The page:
astronomy Newsletter


August 9 2012 Astronomy Newsletter

Hi everybody!

Here's the latest article from the Astronomy site at

Cassiopeia the Queen
High in the sky, circling the north celestial pole are the distinctive stars of Cassiopeia, the boastful queen who nearly destroyed her kingdom. The Milky Way runs through the constellation and it’s full of star clusters, galaxies and the evidence of the life cycles of stars.

Cassiopeia's husband, King Cepheus, is represented nearby in the sky. You can read about his constellation at .

*Curiosity on Mars*

Much celebration earlier in the week when the latest NASA rover, Curiosity, landed safely on Mars! She's already sending pictures back and should be ready to start her exploration and astrochemistry mission. For all the latest news and pictures, here is the link to the Jet Propulsion Laboratory's Curiosity site:

*Discovery of Deimos – anniversary*

On August 12, 1877 American astronomer Asaph Hall discovered the Martian moon that came to be named Deimos. Six days later he discovered the second moon, now known as Phobos. A number of names were proposed, but Hall selected the names of the horses of Ares (the Greek counterpart of Mars). Deimos means 'terror' and Phobos means 'fear'. (Our word phobia comes from this.) Interestingly, the names were suggested by an English academic named Henry Madan. Over half a century later, in 1930, his grandniece, 11-year-old Venetia Burney, suggested Pluto as the name for Clyde Tombaugh's discovery.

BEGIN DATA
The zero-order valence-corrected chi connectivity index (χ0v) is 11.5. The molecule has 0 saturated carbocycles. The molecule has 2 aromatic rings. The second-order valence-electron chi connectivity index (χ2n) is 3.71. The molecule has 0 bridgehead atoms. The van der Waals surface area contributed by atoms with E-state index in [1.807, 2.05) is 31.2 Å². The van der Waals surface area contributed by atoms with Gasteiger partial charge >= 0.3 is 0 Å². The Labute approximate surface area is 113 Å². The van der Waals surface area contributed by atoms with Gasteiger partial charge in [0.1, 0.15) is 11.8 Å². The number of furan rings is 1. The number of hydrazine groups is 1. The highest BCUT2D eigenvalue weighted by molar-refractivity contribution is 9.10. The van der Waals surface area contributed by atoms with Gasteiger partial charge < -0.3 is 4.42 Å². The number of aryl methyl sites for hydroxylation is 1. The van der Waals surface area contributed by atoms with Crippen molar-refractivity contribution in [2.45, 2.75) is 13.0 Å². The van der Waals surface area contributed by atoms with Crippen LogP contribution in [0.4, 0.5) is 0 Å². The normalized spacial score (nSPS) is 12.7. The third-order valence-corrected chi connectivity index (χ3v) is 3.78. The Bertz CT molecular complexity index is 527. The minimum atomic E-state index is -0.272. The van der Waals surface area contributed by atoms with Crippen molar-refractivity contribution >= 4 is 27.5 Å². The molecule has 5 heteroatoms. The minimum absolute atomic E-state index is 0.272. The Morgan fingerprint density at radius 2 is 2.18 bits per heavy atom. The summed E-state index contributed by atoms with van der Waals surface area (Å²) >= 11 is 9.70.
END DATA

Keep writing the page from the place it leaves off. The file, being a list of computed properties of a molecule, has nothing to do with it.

*Perseids peak August 11/13*

Here is a Perseid fireball caught on film by David Hoffman.
You can tell if a meteor is a Perseid because the Perseids all appear to originate in the constellation Perseus.

If you aren't able to watch the Perseids in your area, you might want to join Bill Cooke at NASA's Marshall Space Flight Center. There will be a live video and audio feed on the night of August 11-12 from 11 p.m. To 3 am EDT. Meteor Shower – The Perseids

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I hope to hear from you sometime soon, either in the forum or in response to this email message. I welcome your feedback!

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I wish you clear skies.

Mona Evans,
Astronomy Editor

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